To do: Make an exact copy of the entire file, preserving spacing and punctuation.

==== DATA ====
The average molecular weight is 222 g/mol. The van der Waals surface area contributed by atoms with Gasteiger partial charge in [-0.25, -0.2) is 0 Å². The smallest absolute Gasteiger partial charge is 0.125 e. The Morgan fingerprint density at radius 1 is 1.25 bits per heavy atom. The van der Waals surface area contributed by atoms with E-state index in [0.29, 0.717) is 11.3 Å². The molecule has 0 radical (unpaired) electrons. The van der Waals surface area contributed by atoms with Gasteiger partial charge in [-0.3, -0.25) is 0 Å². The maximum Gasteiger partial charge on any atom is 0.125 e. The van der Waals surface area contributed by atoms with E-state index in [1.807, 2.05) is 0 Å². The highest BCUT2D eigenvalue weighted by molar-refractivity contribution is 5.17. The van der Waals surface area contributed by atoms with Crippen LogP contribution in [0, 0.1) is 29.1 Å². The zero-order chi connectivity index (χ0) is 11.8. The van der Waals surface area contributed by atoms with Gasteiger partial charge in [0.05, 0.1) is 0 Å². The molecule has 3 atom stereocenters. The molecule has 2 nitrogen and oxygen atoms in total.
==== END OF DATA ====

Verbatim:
The average molecular weight is 222 g/mol. The van der Waals surface area contributed by atoms with Gasteiger partial charge in [-0.25, -0.2) is 0 Å². The smallest absolute Gasteiger partial charge is 0.125 e. The Morgan fingerprint density at radius 1 is 1.25 bits per heavy atom. The van der Waals surface area contributed by atoms with E-state index in [0.29, 0.717) is 11.3 Å². The molecule has 0 radical (unpaired) electrons. The van der Waals surface area contributed by atoms with Gasteiger partial charge in [-0.3, -0.25) is 0 Å². The maximum Gasteiger partial charge on any atom is 0.125 e. The van der Waals surface area contributed by atoms with E-state index in [1.807, 2.05) is 0 Å². The highest BCUT2D eigenvalue weighted by molar-refractivity contribution is 5.17. The van der Waals surface area contributed by atoms with Crippen LogP contribution in [0, 0.1) is 29.1 Å². The zero-order chi connectivity index (χ0) is 11.8. The van der Waals surface area contributed by atoms with Gasteiger partial charge in [0.05, 0.1) is 0 Å². The molecule has 3 atom stereocenters. The molecule has 2 nitrogen and oxygen atoms in total.